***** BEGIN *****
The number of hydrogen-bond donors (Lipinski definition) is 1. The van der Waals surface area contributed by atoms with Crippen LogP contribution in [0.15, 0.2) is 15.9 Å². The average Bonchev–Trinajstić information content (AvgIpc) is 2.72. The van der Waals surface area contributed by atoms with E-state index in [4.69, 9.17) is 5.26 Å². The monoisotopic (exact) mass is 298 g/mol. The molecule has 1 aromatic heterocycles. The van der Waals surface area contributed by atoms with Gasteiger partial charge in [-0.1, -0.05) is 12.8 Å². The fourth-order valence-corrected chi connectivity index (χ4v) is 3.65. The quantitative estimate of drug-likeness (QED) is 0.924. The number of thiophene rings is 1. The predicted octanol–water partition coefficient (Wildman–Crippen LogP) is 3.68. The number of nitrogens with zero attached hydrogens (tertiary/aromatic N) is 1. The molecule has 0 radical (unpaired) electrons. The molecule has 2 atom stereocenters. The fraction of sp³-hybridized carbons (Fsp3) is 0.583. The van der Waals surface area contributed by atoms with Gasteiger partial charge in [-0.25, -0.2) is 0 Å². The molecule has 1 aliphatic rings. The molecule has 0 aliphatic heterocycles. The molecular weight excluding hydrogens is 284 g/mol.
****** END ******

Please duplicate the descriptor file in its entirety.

The number of hydrogen-bond donors (Lipinski definition) is 1. The van der Waals surface area contributed by atoms with Crippen LogP contribution in [0.15, 0.2) is 15.9 Å². The average Bonchev–Trinajstić information content (AvgIpc) is 2.72. The van der Waals surface area contributed by atoms with E-state index in [4.69, 9.17) is 5.26 Å². The monoisotopic (exact) mass is 298 g/mol. The molecule has 1 aromatic heterocycles. The van der Waals surface area contributed by atoms with Gasteiger partial charge in [-0.1, -0.05) is 12.8 Å². The fourth-order valence-corrected chi connectivity index (χ4v) is 3.65. The quantitative estimate of drug-likeness (QED) is 0.924. The number of thiophene rings is 1. The predicted octanol–water partition coefficient (Wildman–Crippen LogP) is 3.68. The number of nitrogens with zero attached hydrogens (tertiary/aromatic N) is 1. The molecule has 0 radical (unpaired) electrons. The molecule has 2 atom stereocenters. The fraction of sp³-hybridized carbons (Fsp3) is 0.583. The van der Waals surface area contributed by atoms with Gasteiger partial charge in [-0.25, -0.2) is 0 Å². The molecule has 1 aliphatic rings. The molecule has 0 aliphatic heterocycles. The molecular weight excluding hydrogens is 284 g/mol.